COVID-19 in inten­si­ve care units: Gene­ric medi­ci­nes save lives!

The way out of the pan­de­mic — it will only open up when as many peo­p­le as pos­si­ble have been vac­ci­na­ted. Until then, howe­ver, medi­ci­ne is rely­ing on gene­ric pro­ducts: the first aid kit used to tre­at COVID-19 pati­ents in inten­si­ve care units con­sists almost exclu­si­ve­ly them.

The COVID 19 pan­de­mic con­ti­nues to have Ger­ma­ny firm­ly in its grip. Alt­hough more and more vac­ci­nes are being appro­ved and are fuel­ling hopes for an end to the pan­de­mic. At the same time, howe­ver, thou­sands of infec­ted pati­ents are in inten­si­ve care units. Here, doc­tors and nur­ses are fight­ing for the lives of the pati­ents. Main­ly with gene­ric medicines.

Hard­ly any medi­ci­ne helps against COVID-19

The­re is still hard­ly any effec­ti­ve medi­ci­ne against the virus. The hope that indi­vi­du­al phar­maceu­ti­cals gene­ra­ted at the begin­ning of the pan­de­mic has lar­ge­ly dis­ap­peared again. Agents such as the initi­al­ly pro­mi­sing hydro­xychlo­ro­qui­ne are — accor­ding to the offi­ci­al S2k gui­de­line, which gives recom­men­da­ti­ons for the inpa­ti­ent the­ra­py of COVID-19 pati­ents — no lon­ger recom­men­ded for use in COVID-19.

Even Rem­de­si­vir, for a long time the pro­mi­sing drug of choice, no lon­ger has a clear recom­men­da­ti­on from the World Health Orga­ni­sa­ti­on (WHO). Only a the­ra­py with dexa­me­tha­so­ne — a well-known gene­ric medi­ci­nes — should be used for “pati­ents with seve­re or cri­ti­cal COVID-19 dise­a­se” accor­ding to the guideline.

Gene­rics are used for the most part in inten­si­ve care units

The inten­si­ve care staff in the hos­pi­tals the­r­e­fo­re do ever­y­thing they can to ensu­re that the pati­ents’ own body defen­ces can defeat the virus. Their tre­at­ment is pri­ma­ri­ly aimed at kee­ping the bodies of the serious­ly ill pati­ents ali­ve. In doing so, the doc­tors main­ly resort to tried-and-tes­ted medi­ci­nes — acti­ve sub­s­tances, in other words, that are almost exclu­si­ve­ly off-patent.

The “first aid kit” used in inten­si­ve care units for Covid 19 pati­ents con­ta­ins almost exclu­si­ve­ly gene­ric medi­ci­nes. This is shown by two lists com­pi­led by the Fede­ral Insti­tu­te for Drugs and Medi­cal Devices (BfArM) at the begin­ning of the pan­de­mic. They con­tai­ned all pre­pa­ra­ti­ons who­se demand, accor­ding to experts’ esti­ma­tes, could increase by 300 per­cent and 200 per­cent, respec­tively, in the months of the first wave due to the pandemic.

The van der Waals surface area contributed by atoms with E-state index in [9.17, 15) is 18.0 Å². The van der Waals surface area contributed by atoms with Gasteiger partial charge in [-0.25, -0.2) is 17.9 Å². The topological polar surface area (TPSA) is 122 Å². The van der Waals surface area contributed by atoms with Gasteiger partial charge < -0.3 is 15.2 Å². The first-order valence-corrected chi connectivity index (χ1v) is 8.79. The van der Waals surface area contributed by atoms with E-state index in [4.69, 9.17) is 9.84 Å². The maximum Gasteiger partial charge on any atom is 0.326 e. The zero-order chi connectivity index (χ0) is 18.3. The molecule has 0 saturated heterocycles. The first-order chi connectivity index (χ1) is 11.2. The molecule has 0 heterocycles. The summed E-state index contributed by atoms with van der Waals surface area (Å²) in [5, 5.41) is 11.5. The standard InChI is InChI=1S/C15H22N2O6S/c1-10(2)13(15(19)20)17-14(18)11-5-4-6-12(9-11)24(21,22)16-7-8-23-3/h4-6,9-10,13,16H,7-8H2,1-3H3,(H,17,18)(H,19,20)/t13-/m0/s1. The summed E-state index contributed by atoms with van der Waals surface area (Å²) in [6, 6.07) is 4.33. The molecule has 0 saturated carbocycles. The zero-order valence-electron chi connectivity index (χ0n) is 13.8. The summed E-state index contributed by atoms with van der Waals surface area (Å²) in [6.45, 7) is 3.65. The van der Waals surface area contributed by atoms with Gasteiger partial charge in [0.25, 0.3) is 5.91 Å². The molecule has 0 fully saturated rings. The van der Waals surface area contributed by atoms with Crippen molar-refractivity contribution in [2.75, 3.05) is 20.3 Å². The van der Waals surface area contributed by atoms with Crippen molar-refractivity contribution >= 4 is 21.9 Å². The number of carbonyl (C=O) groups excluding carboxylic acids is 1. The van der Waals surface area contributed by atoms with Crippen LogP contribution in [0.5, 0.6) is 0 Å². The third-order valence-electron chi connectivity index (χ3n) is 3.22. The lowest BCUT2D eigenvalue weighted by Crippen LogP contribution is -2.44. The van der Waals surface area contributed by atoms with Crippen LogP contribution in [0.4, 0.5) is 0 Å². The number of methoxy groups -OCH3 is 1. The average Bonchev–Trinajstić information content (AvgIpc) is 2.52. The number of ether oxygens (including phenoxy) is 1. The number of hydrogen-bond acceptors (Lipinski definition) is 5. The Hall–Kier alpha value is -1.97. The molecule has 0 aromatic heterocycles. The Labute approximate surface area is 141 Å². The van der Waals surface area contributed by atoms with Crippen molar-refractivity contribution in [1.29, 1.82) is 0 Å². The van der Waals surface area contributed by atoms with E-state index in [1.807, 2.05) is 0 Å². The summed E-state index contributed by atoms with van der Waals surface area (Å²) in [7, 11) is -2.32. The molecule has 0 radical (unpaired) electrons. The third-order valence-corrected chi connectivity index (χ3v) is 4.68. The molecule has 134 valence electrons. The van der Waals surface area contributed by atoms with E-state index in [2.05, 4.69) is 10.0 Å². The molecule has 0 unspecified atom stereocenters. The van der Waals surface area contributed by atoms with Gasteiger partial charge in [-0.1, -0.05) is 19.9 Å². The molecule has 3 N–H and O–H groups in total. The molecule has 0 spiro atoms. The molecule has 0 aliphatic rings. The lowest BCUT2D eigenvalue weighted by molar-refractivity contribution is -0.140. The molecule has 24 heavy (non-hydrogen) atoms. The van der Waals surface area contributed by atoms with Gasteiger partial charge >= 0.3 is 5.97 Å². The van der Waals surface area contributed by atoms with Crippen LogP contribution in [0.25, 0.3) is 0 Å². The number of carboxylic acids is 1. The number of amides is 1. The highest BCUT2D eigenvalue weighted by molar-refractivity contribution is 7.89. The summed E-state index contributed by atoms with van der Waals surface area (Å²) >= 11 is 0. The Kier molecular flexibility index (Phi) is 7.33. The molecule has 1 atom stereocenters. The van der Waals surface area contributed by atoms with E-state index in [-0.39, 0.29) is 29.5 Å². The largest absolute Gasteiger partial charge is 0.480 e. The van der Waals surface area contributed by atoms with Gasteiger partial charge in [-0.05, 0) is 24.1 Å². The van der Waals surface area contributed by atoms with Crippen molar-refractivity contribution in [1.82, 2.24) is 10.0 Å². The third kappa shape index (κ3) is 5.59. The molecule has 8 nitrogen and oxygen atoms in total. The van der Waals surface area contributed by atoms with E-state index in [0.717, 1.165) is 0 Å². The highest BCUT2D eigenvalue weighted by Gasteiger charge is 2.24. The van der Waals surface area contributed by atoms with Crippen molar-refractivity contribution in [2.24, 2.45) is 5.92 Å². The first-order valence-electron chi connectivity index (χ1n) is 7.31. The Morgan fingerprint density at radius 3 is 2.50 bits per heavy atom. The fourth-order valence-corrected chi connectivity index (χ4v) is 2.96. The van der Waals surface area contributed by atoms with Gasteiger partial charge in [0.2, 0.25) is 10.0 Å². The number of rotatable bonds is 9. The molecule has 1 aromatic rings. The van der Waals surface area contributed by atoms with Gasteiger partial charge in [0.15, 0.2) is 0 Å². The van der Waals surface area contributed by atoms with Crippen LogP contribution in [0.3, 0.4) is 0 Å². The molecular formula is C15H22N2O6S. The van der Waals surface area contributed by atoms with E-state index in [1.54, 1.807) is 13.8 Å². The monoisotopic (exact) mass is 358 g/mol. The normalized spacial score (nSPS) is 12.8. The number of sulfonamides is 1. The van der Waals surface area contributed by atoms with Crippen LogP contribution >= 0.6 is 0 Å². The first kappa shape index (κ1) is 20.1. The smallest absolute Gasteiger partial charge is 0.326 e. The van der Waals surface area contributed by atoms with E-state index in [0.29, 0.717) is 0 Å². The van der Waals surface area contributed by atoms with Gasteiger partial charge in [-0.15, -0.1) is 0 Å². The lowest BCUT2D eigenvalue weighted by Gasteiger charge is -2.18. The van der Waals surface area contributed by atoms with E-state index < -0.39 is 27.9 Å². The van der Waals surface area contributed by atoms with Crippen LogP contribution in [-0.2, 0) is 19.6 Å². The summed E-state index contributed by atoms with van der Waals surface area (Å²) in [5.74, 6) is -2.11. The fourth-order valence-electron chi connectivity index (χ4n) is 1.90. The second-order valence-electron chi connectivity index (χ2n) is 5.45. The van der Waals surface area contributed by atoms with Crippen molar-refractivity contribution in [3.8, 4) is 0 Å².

First of all, it deals with so-cal­led anal­ge­sics. The­se anal­ge­sics (e.g. suf­en­ta­nil, mor­phi­ne sul­pha­te, nova­mi­ne sul­pho­ne) are all pro­du­ced gene­ri­cal­ly. So-cal­led rela­xants — the­se are drugs that may be nee­ded during ven­ti­la­ti­on — are also gene­ri­cal­ly available acti­ve sub­s­tances. The same appli­es to anti-obs­truc­ti­ve drugs.

The admi­nis­tra­ti­on of oxy­gen is cen­tral to the tre­at­ment of COVID pati­ents. It can be admi­nis­te­red via a nasal tube, mask or nasal can­nu­la (high-flow the­ra­py). If the patient’s con­di­ti­on dete­rio­ra­tes, inva­si­ve ven­ti­la­ti­on may also be neces­sa­ry. This is done by means of a ven­ti­la­ti­on tube that can only be pla­ced in the tra­chea under anaes­the­sia. And the anaes­the­tics (or also: seda­tiv­es) that are indis­pensable for this are also pro­du­ced generically.

Gene­ric com­pa­nies pro­du­ce far more than the usu­al amount of acti­ve ingre­di­ents needed

Espe­ci­al­ly the acti­ve ingre­di­ents pro­po­fol and mid­azo­lam, which are cru­cial for anaes­the­tists in this situa­ti­on, were in dan­ger of beco­ming scar­ce at the begin­ning of the pan­de­mic in spring 2020. The reason for this was the sharp increase in demand, which was also due to the fact that the hos­pi­tals were pre­pa­ring for the expec­ted rush to the inten­si­ve care units.

In an unpre­ce­den­ted show of strength, gene­ric drug manu­fac­tu­r­ers ram­ped up their pro­duc­tion, rede­di­ca­ted pro­duc­tion lines and sear­ched for alter­na­ti­ve sup­pli­ers all over the world. In the mean­ti­me, they have adapt­ed pro­duc­tion to the increased demand. And this appli­es not only to the drug manu­fac­tu­r­ers, but also to the sup­pli­ers who pro­vi­de acti­ve ingre­di­ents, clo­sures or pack­a­ging. The­se are all things wit­hout which a medi­ci­ne can­not be pro­du­ced and which have to cope with exact­ly the same increase in demand in times of crisis.

Of the 71 agents that a ven­ti­la­tor pati­ent poten­ti­al­ly needs, 69 are generic

In addi­ti­on, the­re are other acti­ve sub­s­tances — such as anti­bio­tics, blood pres­su­re medi­ca­ti­on or car­diac pre­pa­ra­ti­ons — which inten­si­ve care phy­si­ci­ans use due to various sym­ptoms or pre-exis­ting con­di­ti­ons. In total, the BfArM’s list, which con­ta­ins all the acti­ve sub­s­tances in inten­si­ve care medi­ci­ne that are rele­vant for COVID-19 pati­ents and may be in short sup­p­ly, con­ta­ins 71 medi­ci­nes. And 69 of the­se are generic.

Vac­ci­nes mark the way out of the cri­sis — gene­rics save lives for so long

The sto­ry of the fight against the pan­de­mic — it can­not be told wit­hout gene­rics. Becau­se the COVID-19 pati­ents who lea­ve the inten­si­ve care units of our hos­pi­tals cured owe it lar­ge­ly to gene­rics. In other words, the drugs that make up the vast majo­ri­ty of medi­ci­nes. Not only, but also in the grea­test health cri­sis of our time.